It is a shame that inequality has become sharper during our constitutional democracy than during apartheid.
More sun than clouds. Mild.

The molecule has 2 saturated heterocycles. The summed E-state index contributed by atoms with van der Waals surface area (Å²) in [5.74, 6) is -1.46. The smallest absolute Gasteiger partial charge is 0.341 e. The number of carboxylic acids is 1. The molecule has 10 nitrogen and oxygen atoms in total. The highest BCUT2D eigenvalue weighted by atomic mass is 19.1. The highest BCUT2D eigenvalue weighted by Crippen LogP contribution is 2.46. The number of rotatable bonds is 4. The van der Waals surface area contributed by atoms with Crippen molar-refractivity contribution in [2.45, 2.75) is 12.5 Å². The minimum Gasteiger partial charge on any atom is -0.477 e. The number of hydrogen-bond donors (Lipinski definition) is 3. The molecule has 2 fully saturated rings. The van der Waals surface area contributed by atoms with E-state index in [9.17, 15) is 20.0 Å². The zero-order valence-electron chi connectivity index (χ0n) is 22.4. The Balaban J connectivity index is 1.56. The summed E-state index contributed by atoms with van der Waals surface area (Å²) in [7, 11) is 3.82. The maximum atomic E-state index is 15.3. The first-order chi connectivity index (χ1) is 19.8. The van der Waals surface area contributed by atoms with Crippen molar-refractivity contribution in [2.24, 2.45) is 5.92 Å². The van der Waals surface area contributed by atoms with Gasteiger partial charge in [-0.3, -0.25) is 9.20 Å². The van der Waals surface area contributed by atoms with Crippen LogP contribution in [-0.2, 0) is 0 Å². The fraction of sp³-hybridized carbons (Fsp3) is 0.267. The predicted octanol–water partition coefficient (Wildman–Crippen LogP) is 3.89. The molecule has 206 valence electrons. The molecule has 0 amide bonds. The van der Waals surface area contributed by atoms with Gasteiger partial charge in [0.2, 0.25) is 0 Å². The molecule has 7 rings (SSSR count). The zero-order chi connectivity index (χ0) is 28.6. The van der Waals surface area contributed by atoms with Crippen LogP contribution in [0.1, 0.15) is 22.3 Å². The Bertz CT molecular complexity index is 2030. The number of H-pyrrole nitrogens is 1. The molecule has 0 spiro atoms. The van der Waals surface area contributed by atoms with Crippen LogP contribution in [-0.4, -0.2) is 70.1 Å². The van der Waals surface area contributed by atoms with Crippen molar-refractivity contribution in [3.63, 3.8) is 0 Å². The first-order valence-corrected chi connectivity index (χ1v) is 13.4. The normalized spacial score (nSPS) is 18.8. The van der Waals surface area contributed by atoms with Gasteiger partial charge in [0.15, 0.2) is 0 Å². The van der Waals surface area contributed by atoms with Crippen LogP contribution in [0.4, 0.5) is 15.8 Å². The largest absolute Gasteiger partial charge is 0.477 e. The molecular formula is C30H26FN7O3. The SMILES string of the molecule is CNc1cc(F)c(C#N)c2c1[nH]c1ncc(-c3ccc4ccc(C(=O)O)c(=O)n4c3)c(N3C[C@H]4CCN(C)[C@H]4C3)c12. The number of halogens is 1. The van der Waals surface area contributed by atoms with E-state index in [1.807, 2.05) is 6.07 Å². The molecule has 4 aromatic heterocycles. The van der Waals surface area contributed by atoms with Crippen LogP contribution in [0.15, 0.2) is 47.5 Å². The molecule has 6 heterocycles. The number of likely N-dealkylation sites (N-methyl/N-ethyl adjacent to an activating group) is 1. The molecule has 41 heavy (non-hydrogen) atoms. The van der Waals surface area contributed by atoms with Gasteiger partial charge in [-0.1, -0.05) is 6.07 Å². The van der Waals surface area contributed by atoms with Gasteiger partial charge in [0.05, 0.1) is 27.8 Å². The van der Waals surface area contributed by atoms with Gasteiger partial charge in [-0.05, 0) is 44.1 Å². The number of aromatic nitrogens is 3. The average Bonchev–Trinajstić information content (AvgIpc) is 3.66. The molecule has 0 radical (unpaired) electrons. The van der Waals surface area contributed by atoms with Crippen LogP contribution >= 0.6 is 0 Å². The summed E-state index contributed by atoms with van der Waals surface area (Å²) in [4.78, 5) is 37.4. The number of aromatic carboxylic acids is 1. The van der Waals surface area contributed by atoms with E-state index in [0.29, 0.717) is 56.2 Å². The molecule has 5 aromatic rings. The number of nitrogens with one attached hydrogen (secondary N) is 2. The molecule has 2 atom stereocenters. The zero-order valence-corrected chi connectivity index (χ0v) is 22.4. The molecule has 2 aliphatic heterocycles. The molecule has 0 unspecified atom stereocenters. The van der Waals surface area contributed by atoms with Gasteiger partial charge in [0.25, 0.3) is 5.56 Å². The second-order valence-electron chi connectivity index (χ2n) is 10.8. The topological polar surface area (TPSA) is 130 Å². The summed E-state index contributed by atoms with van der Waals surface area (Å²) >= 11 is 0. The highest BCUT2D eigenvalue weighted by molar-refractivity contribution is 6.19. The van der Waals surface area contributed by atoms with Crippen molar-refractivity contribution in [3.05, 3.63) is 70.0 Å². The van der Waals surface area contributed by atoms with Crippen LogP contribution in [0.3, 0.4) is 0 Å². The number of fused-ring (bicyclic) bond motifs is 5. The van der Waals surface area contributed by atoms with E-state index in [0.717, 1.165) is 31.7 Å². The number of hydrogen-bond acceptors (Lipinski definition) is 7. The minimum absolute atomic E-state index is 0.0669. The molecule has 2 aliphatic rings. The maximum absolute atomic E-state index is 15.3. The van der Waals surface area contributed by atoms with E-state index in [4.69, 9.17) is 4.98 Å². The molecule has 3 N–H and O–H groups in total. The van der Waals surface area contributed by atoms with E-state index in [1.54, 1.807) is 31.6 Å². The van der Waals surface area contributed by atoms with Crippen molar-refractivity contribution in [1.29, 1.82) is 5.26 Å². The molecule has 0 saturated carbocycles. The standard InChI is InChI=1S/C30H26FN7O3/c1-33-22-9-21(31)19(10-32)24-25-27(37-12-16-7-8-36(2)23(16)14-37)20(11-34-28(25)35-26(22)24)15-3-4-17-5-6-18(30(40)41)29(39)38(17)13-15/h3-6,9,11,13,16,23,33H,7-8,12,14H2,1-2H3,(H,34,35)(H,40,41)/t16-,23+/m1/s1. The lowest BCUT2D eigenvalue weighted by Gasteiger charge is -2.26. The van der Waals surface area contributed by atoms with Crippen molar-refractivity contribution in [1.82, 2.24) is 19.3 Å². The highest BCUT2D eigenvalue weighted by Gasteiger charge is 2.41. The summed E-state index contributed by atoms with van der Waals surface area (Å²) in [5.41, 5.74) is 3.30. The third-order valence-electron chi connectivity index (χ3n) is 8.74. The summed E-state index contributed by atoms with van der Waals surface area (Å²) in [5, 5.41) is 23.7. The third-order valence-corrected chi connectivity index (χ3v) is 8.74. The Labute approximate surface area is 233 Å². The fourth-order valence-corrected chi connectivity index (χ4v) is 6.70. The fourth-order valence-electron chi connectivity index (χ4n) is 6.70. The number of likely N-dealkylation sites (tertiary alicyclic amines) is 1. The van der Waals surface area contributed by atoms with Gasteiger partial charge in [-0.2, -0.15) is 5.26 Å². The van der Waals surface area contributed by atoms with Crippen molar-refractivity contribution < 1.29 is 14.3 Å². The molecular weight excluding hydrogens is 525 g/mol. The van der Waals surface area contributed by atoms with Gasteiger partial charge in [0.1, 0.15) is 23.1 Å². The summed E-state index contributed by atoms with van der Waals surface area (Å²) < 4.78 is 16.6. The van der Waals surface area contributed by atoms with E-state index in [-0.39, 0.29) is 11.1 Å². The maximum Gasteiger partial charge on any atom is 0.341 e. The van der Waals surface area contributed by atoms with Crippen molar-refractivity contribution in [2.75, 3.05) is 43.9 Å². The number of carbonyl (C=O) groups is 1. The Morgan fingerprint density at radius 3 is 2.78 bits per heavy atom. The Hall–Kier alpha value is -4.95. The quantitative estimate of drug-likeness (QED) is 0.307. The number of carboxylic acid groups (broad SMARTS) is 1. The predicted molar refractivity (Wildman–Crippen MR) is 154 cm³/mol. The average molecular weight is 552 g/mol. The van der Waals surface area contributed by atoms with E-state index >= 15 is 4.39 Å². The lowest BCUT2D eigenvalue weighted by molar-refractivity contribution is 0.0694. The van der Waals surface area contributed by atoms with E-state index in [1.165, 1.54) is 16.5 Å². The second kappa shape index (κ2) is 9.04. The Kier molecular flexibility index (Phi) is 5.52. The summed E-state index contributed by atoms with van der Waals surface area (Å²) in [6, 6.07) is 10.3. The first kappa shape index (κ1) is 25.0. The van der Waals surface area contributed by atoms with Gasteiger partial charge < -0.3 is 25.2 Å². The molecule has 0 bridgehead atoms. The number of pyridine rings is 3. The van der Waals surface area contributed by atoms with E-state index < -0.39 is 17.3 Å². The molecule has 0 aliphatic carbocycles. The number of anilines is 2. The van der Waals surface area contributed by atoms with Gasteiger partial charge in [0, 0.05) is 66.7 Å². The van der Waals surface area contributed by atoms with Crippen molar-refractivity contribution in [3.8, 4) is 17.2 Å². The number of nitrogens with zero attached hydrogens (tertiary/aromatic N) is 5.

Andreas Wilson-SpäthAn argument I hear quite often when chatting to people about global warming is that we may as well resign ourselves to a future of catastrophic climate change and everything that comes with it - from an increase in severe weather patterns like super storms and devastating droughts to melting ice caps, rising sea level and dramatic losses in biodiversity."We've messed up royally and there is no point in even thinking about ways of extricating ourselves from this dilemma," they say. "Ultimately the planet will survive - with or without us - and that's just the way it is. Period."What a cop-out! Not only is this a terminally depressing view of our current situation, it's also potentially quite destructive as it seems to imply that we might as well continue or even ramp up our fossil fuel burning ways since the damage is already done and can’t be rectified. Above all, however, it's just plain wrong.Humans can rein it inIt's true that I myself often sound very pessimistic about the state of the planet and the stupid choices we continue to make as a civilisation, but I also try to make the point that we do have viable alternatives. That we are able to reduce our greenhouse gas emissions drastically by changing our behaviours and rapidly adapting cleaner, renewable energy sources. That we can cut back on the amount of energy we use and improve the efficiency with which we consume it. And that we can save and protect the natural ecosystems that serve as the world’s lungs and carbon catchers.Humans may be largely responsible for climate change, but humans can also rein it in. Armageddon is not a foregone conclusion.In fact, according to an article published in Nature recently, we appear to have already managed to lower greenhouse gas emissions by accident.The authors of the study suggest that the so-called Montreal Protocol, an international agreement to phase out substances implicated in eating a hole into the earth’s protective ozone layer, inadvertently resulted in reduced emissions of climate changing gases as well (I wrote about the ozone hole’s impact on South Africa’s climate a few weeks ago).Emissions continue to riseThe Montreal Protocol, which officially entered into force in 1989 and especially targeted the ozone-depleting chlorofluorocarbons or CFCs, turned out to be extremely effective, resulting in a 90% reduction of the emission of these gases worldwide. It just so happens that CFCs are also very powerful greenhouse gases - molecule-for-molecule, they are about 17 000 times more efficient at trapping heat in the atmosphere than CO2.Global greenhouse gas emissions continue to rise, of course - at 34.5 billion tons, 2012 set a new record - but the rate at which they are increasing dropped off to 1.4% last year from an annual average increase of 2.9% since 2000, and the Nature paper argues that the massive cut-back in CFCs made a significant contribution to this slowdown.The authors estimate that without the Montreal Protocol, average global surface temperatures would be 0.1oC higher today than they are. That may not sound like a lot, but it’s not trivial, considering that even small changes in temperature can have substantial impacts on climate patterns.Now, if we can dial back global warming by accident, as a by-product of an unrelated project of international cooperation, imagine what we can achieve if we actually and intentionally put our minds to it? It can be done. All that’s needed is some collective political will and chutzpah.- Andreas is a freelance writer with a PhD in geochemistry. Follow him on Twitter: @Andreas_Spath Send
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